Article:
Seriously, we do need more bats. Today my husband and I attended a lecture on living with wildlife presented by a certified wildlife rescuer and organized by our local county extension office. My thinking regarding "pests" beforehand morphed into a new found respect and a desire to learn more about our eco-system. I knew there was a rhyme and reason to Mother Nature’s food chain but never dwelled on it. For instance, bats, as everyone knows, eat mosquitoes. I was totally unaware that the bat population is dwindling to a dangerous low. We were sitting in a crowded room in the back of an old mercantile building, with skunks (I kid you not) in the crawl space of this old structure. ( Skunks, I might add, are docile creatures, another enlightenment of the day.) The lecturer asked for more questions, and I heard an old gruffy voice, "How d’ya git rid of bats in attics? There’s droppins all over the floor." I thought, "ye-e-u-w." The expert was quick to point out that we do not want to get rid of them but rather find a way to prevent them from entering the attic. In other words, get them back outside. Mosquitoes are carriers of the West Nile virus and many other illness producing viruses, and the human population is in grave danger if we ever lose the bat. I am sickened as I remember years ago my mother wildly swinging a broom at a bat and trying to pound the life out of it, just because it was in the house. The lecture lasted for 3 1/2 hours and covered a vast array of animals, large and small.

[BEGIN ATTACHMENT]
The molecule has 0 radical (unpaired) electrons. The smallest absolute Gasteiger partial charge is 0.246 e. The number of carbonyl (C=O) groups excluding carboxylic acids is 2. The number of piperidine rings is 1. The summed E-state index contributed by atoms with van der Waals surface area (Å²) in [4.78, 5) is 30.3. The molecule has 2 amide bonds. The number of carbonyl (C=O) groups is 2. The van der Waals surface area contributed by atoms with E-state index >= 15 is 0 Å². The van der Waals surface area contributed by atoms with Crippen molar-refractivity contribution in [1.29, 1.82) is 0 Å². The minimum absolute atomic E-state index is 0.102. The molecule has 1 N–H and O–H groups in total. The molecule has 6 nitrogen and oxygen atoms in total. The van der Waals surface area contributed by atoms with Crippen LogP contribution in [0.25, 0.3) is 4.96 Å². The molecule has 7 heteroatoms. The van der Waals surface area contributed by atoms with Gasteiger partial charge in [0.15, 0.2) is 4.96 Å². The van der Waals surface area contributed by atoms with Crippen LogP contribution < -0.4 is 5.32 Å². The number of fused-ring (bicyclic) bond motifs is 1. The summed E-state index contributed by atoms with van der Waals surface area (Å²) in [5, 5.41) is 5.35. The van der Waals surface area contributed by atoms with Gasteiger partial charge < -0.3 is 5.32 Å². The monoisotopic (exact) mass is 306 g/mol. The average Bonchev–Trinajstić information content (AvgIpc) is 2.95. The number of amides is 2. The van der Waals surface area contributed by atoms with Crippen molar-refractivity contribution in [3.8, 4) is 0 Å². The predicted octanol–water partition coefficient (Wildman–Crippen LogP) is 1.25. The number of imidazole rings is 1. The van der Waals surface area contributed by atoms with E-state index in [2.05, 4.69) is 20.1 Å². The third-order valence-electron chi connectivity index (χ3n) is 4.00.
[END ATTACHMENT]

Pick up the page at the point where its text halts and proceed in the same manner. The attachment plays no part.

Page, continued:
There is just too much information to fit in this post, but I can add that the cottontail rabbit is one of three animals that can be relocated legally, but not without detriment to the animal. In fact, I did witness a couple of weeks ago a fight between two rabbits in our back yard, while Maddie screamed and ran towards our house. It appeared that one of the rabbits was not welcomed. I wonder if someone relocated the strange rabbit to our property? My husband and I both agreed on the way home, there will be no relocation for Maddie.